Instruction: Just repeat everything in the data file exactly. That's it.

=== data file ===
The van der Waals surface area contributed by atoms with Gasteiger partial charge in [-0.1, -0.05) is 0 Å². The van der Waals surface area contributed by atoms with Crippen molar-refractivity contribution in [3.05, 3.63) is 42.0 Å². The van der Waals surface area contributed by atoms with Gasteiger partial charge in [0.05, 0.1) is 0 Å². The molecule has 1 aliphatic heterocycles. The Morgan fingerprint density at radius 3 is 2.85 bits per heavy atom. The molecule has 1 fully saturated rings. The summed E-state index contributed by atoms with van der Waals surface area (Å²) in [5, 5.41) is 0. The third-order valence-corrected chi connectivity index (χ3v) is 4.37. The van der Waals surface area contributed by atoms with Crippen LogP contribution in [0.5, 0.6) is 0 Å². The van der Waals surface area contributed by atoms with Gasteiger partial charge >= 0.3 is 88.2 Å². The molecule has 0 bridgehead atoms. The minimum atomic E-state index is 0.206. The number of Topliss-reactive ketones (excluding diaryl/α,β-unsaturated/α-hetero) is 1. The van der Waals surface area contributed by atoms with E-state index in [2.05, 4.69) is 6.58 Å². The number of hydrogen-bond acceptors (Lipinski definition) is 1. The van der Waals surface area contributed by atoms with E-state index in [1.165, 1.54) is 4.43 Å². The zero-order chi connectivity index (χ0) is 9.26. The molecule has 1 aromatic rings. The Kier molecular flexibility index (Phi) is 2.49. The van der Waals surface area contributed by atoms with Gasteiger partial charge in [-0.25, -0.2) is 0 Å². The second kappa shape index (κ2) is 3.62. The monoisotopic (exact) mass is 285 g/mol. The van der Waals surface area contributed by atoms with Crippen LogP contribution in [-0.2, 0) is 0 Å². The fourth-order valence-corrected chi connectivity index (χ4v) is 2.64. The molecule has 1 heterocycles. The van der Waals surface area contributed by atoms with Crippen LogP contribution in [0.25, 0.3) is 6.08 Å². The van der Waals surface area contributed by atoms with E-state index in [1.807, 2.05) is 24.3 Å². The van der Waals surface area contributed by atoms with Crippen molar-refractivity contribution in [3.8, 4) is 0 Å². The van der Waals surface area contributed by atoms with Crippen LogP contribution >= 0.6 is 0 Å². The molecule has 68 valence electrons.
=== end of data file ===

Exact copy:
The van der Waals surface area contributed by atoms with Gasteiger partial charge in [-0.1, -0.05) is 0 Å². The van der Waals surface area contributed by atoms with Crippen molar-refractivity contribution in [3.05, 3.63) is 42.0 Å². The van der Waals surface area contributed by atoms with Gasteiger partial charge in [0.05, 0.1) is 0 Å². The molecule has 1 aliphatic heterocycles. The Morgan fingerprint density at radius 3 is 2.85 bits per heavy atom. The molecule has 1 fully saturated rings. The summed E-state index contributed by atoms with van der Waals surface area (Å²) in [5, 5.41) is 0. The third-order valence-corrected chi connectivity index (χ3v) is 4.37. The van der Waals surface area contributed by atoms with Crippen LogP contribution in [0.5, 0.6) is 0 Å². The van der Waals surface area contributed by atoms with Gasteiger partial charge >= 0.3 is 88.2 Å². The molecule has 0 bridgehead atoms. The minimum atomic E-state index is 0.206. The number of Topliss-reactive ketones (excluding diaryl/α,β-unsaturated/α-hetero) is 1. The van der Waals surface area contributed by atoms with E-state index in [2.05, 4.69) is 6.58 Å². The number of hydrogen-bond acceptors (Lipinski definition) is 1. The van der Waals surface area contributed by atoms with E-state index in [1.165, 1.54) is 4.43 Å². The zero-order chi connectivity index (χ0) is 9.26. The molecule has 1 aromatic rings. The Kier molecular flexibility index (Phi) is 2.49. The van der Waals surface area contributed by atoms with Gasteiger partial charge in [-0.25, -0.2) is 0 Å². The second kappa shape index (κ2) is 3.62. The monoisotopic (exact) mass is 285 g/mol. The van der Waals surface area contributed by atoms with Crippen LogP contribution in [-0.2, 0) is 0 Å². The fourth-order valence-corrected chi connectivity index (χ4v) is 2.64. The molecule has 1 heterocycles. The van der Waals surface area contributed by atoms with Crippen LogP contribution in [0.25, 0.3) is 6.08 Å². The van der Waals surface area contributed by atoms with E-state index in [1.807, 2.05) is 24.3 Å². The van der Waals surface area contributed by atoms with Crippen molar-refractivity contribution in [3.8, 4) is 0 Å². The van der Waals surface area contributed by atoms with Crippen LogP contribution >= 0.6 is 0 Å². The molecule has 68 valence electrons.